Readers should note that this release has significant backwards incompatibilities with the 2.X series, both at the language level and also in the C APIs available to extension module authors. These have been introduced by design, with the goal of improving the language in the long term, but this situation has implications for production use.I hope that clarifies things, but I would welcome further ideas to refine this text and make it more helpful. One of the primary reasons for using 3.0 is to get a migration strategy ready. But 3.0 is undoubtedly not for everyone, at least not just yet.
Furthermore it is likely that there will be a considerable delay before some authors of Python packages and extension modules start to provide 3.0-compatible releases. There are significant hurdles to be overcome in migrating extension modules from Python 2 to Python 3.
For these reasons you are NOT recommended to rely on Python 3.0 as your main production Python implementation until you know that all supporting code is available in compatible forms. While every care has been taken in the production of the Python 3.0 release, and the release team feels that the system is of a quality comparable with the recently-released Python 2.6, the latter system is currently the recommended version for production use.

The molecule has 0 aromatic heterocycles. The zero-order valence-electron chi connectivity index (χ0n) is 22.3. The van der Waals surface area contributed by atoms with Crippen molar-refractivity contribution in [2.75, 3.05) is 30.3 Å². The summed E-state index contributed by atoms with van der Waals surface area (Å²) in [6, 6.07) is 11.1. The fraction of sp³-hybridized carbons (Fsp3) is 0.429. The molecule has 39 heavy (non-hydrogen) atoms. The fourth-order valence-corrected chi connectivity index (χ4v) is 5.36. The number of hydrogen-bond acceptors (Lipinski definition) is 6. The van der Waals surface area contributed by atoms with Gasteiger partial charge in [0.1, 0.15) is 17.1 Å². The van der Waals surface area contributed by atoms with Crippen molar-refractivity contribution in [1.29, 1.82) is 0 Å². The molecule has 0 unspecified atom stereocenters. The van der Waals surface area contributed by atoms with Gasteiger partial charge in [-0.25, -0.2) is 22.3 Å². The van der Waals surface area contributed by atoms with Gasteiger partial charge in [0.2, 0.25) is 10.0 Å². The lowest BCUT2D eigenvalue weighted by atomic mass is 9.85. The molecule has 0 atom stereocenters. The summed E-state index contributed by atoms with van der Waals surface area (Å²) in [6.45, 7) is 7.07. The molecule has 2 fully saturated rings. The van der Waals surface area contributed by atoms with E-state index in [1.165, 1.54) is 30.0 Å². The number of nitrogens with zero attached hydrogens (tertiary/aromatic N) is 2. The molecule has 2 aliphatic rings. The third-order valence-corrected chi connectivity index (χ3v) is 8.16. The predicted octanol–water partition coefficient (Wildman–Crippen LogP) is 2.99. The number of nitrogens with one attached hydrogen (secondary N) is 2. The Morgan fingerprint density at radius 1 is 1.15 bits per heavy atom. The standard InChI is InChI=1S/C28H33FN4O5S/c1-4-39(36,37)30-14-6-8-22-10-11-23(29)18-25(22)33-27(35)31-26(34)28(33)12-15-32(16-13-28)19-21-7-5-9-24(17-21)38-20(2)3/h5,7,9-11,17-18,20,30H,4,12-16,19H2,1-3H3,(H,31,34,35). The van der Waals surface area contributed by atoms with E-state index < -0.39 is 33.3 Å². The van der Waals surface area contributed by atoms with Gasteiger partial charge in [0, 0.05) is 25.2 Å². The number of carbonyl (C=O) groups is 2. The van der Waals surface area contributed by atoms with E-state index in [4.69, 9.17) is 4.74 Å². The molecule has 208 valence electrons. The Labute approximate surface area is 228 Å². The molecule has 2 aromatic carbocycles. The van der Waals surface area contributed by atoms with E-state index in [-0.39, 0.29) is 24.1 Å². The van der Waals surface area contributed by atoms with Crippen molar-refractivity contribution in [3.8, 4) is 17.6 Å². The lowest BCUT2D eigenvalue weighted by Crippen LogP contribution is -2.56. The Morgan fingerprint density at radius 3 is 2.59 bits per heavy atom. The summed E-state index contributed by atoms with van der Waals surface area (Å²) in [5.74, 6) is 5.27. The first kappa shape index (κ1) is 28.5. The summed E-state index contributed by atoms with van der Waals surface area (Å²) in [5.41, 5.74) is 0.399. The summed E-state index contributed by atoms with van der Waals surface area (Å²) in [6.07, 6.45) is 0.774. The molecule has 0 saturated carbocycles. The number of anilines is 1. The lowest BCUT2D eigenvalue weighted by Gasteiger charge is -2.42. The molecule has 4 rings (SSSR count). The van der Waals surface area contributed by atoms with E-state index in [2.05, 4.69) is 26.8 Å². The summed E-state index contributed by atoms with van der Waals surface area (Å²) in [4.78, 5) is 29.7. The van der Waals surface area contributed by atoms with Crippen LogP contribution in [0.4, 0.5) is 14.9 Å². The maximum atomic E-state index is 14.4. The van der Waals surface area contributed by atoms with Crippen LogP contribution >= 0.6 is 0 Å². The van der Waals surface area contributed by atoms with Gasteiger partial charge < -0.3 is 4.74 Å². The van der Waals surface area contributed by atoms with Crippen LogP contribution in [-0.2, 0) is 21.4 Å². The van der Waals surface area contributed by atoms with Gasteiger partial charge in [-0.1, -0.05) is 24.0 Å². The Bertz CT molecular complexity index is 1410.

November 13, 2008
Don't Use Python 3.0? Really?
It's difficult to say "don't use Python 3.0" without being rude to the developers, as the code seems to be of very high quality. Now that Python 3.0 is almost here (release candidate 2 is a week old as I write) we should encourage people to use it, but only under well-defined circumstances. Here is some text I put together for inclusion in the release notes, to give people guidance about when and why it is and isn't appropriate to use 3.0. I would welcome further ideas to refine this text.